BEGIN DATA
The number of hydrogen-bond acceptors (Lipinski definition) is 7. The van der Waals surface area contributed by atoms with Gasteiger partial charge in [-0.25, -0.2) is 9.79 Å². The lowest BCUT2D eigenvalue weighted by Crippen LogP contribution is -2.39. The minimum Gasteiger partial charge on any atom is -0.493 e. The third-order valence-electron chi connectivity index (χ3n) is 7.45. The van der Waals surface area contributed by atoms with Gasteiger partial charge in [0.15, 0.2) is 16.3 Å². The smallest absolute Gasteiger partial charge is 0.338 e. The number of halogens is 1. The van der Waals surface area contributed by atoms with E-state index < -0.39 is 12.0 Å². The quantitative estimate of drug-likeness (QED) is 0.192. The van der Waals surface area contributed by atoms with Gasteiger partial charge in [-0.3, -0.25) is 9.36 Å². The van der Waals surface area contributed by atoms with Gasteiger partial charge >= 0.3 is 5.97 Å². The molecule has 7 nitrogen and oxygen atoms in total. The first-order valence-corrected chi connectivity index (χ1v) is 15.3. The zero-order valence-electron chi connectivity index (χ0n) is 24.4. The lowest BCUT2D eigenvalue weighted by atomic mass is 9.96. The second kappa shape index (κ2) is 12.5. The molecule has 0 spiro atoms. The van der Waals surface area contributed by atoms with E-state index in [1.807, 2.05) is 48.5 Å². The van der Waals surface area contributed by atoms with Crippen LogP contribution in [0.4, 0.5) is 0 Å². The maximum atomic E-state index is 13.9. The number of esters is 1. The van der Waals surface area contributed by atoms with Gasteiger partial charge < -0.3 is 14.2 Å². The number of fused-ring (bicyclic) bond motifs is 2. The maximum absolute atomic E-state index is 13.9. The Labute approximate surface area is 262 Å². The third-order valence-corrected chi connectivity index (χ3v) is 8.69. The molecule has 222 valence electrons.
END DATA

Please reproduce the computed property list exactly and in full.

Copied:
The number of hydrogen-bond acceptors (Lipinski definition) is 7. The van der Waals surface area contributed by atoms with Gasteiger partial charge in [-0.25, -0.2) is 9.79 Å². The lowest BCUT2D eigenvalue weighted by Crippen LogP contribution is -2.39. The minimum Gasteiger partial charge on any atom is -0.493 e. The third-order valence-electron chi connectivity index (χ3n) is 7.45. The van der Waals surface area contributed by atoms with Gasteiger partial charge in [0.15, 0.2) is 16.3 Å². The smallest absolute Gasteiger partial charge is 0.338 e. The number of halogens is 1. The van der Waals surface area contributed by atoms with E-state index < -0.39 is 12.0 Å². The quantitative estimate of drug-likeness (QED) is 0.192. The van der Waals surface area contributed by atoms with Gasteiger partial charge in [-0.3, -0.25) is 9.36 Å². The van der Waals surface area contributed by atoms with Gasteiger partial charge >= 0.3 is 5.97 Å². The molecule has 7 nitrogen and oxygen atoms in total. The first-order valence-corrected chi connectivity index (χ1v) is 15.3. The zero-order valence-electron chi connectivity index (χ0n) is 24.4. The lowest BCUT2D eigenvalue weighted by atomic mass is 9.96. The second kappa shape index (κ2) is 12.5. The molecule has 0 spiro atoms. The van der Waals surface area contributed by atoms with E-state index in [1.807, 2.05) is 48.5 Å². The van der Waals surface area contributed by atoms with Crippen LogP contribution in [0.4, 0.5) is 0 Å². The maximum atomic E-state index is 13.9. The number of esters is 1. The van der Waals surface area contributed by atoms with Gasteiger partial charge < -0.3 is 14.2 Å². The number of fused-ring (bicyclic) bond motifs is 2. The maximum absolute atomic E-state index is 13.9. The Labute approximate surface area is 262 Å². The third-order valence-corrected chi connectivity index (χ3v) is 8.69. The molecule has 222 valence electrons.